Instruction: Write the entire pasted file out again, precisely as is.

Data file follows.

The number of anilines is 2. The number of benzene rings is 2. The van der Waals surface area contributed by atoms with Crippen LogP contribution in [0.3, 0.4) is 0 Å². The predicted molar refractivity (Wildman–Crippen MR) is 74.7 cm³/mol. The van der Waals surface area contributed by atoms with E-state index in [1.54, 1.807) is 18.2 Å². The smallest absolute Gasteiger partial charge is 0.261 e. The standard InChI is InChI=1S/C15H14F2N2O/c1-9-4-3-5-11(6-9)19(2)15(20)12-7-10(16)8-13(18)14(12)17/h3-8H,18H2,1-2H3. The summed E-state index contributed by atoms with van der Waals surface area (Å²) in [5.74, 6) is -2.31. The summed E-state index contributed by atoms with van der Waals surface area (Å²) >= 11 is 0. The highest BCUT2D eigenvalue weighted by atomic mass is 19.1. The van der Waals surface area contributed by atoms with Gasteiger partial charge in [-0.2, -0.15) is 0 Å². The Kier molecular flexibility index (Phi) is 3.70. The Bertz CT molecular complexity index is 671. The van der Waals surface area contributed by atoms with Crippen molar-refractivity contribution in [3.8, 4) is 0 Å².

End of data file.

The number of anilines is 2. The number of benzene rings is 2. The van der Waals surface area contributed by atoms with Crippen LogP contribution in [0.3, 0.4) is 0 Å². The predicted molar refractivity (Wildman–Crippen MR) is 74.7 cm³/mol. The van der Waals surface area contributed by atoms with E-state index in [1.54, 1.807) is 18.2 Å². The smallest absolute Gasteiger partial charge is 0.261 e. The standard InChI is InChI=1S/C15H14F2N2O/c1-9-4-3-5-11(6-9)19(2)15(20)12-7-10(16)8-13(18)14(12)17/h3-8H,18H2,1-2H3. The summed E-state index contributed by atoms with van der Waals surface area (Å²) in [5.74, 6) is -2.31. The summed E-state index contributed by atoms with van der Waals surface area (Å²) >= 11 is 0. The highest BCUT2D eigenvalue weighted by atomic mass is 19.1. The van der Waals surface area contributed by atoms with Gasteiger partial charge in [-0.2, -0.15) is 0 Å². The Kier molecular flexibility index (Phi) is 3.70. The Bertz CT molecular complexity index is 671. The van der Waals surface area contributed by atoms with Crippen molar-refractivity contribution in [3.8, 4) is 0 Å².